Understanding the Experiences and Help-seeking Behaviours of Ethnic Minority and Immigrant Victims of Domestic Violence in Hong Kong and the United Kingdom
Author: Puja Kapai
Title: Understanding the Experiences and Help-seeking Behaviours of Ethnic Minority and Immigrant Victims of Domestic Violence in Hong Kong and the United Kingdom
Publication venue: Report
This empirical study critically examined the assumptions underlying existing laws and policies governing protection against domestic violence. Through an intersectional impact assessment and analysis of the responses of 100 participants who took part in the study, it examined how culture, race, ethnicity, religion, gender, immigration status, financial dependence and language barriers intersect to undermine the likelihood that the victims would seek help and even when they did seek help, the frontline responders’ treatment and incompetence in handling their cases effectively rendered them vulnerable to risks of future violence and resigned to a lifetime with the abuser.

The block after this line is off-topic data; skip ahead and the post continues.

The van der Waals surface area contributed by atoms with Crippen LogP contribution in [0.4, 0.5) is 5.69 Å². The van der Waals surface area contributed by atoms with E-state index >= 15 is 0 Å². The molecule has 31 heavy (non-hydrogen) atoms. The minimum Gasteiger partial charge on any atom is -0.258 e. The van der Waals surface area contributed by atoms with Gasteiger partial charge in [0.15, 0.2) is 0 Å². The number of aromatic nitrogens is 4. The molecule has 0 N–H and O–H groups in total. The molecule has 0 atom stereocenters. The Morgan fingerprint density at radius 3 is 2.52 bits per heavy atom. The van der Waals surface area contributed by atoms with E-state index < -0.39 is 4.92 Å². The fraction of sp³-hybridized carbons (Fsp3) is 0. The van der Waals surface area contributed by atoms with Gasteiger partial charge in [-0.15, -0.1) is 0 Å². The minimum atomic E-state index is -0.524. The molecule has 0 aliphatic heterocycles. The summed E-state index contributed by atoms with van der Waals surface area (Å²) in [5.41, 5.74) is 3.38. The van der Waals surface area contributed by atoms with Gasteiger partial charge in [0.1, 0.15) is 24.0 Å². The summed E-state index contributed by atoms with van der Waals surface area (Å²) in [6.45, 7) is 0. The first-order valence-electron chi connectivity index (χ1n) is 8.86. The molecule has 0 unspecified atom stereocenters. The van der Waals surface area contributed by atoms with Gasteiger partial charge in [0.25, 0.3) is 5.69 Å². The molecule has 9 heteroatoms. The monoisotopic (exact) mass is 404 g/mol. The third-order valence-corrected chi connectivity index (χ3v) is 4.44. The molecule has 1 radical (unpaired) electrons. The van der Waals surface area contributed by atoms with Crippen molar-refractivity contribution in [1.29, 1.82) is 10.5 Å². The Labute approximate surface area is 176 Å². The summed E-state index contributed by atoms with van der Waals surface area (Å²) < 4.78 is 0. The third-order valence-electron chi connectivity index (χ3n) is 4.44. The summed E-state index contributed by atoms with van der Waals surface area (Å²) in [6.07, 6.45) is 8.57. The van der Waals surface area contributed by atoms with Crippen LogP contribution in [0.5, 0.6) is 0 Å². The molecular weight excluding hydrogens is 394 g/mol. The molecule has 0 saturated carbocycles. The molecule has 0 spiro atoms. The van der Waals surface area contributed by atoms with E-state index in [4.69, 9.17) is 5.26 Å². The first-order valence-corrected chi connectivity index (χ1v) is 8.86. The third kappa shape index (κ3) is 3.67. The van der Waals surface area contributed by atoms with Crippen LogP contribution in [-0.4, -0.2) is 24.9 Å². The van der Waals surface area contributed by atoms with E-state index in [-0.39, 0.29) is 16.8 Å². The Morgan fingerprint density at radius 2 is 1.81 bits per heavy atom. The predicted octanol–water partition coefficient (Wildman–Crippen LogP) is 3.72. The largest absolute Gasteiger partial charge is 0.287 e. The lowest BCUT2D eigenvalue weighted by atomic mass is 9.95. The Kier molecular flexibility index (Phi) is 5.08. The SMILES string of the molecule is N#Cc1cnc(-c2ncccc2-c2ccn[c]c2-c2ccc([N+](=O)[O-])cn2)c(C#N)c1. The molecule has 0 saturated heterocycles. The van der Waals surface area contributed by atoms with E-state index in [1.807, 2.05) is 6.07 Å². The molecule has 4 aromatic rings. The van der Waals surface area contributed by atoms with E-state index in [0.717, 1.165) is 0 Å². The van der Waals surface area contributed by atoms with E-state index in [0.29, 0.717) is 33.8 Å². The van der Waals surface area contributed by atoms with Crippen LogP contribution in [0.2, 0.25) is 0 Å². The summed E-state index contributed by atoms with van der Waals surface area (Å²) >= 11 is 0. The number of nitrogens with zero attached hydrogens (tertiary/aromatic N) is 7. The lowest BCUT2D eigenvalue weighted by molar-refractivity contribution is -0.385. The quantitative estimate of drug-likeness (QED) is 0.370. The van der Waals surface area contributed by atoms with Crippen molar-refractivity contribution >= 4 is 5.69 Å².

The findings in the Study bear out the importance and indispensability of accounting for factors that impact help-seeking behavior of ethnic minority and immigrant women, including internal factors such as race, culture and religion, language barrier, and external factors such as financial dependence on their partners, immigration status, their perceptions of the legal system and frontline responders to domestic violence, and lack of relevant legal and practical knowledge. The study’s findings further identified perceptions of discrimination and the lack of culturally appropriate strategies and forms of assistance as indicators of the institutional incompetence of frontline responders on multiple levels, which often deters ethnic minority victims from seeking help from existing resources when they face domestic violence.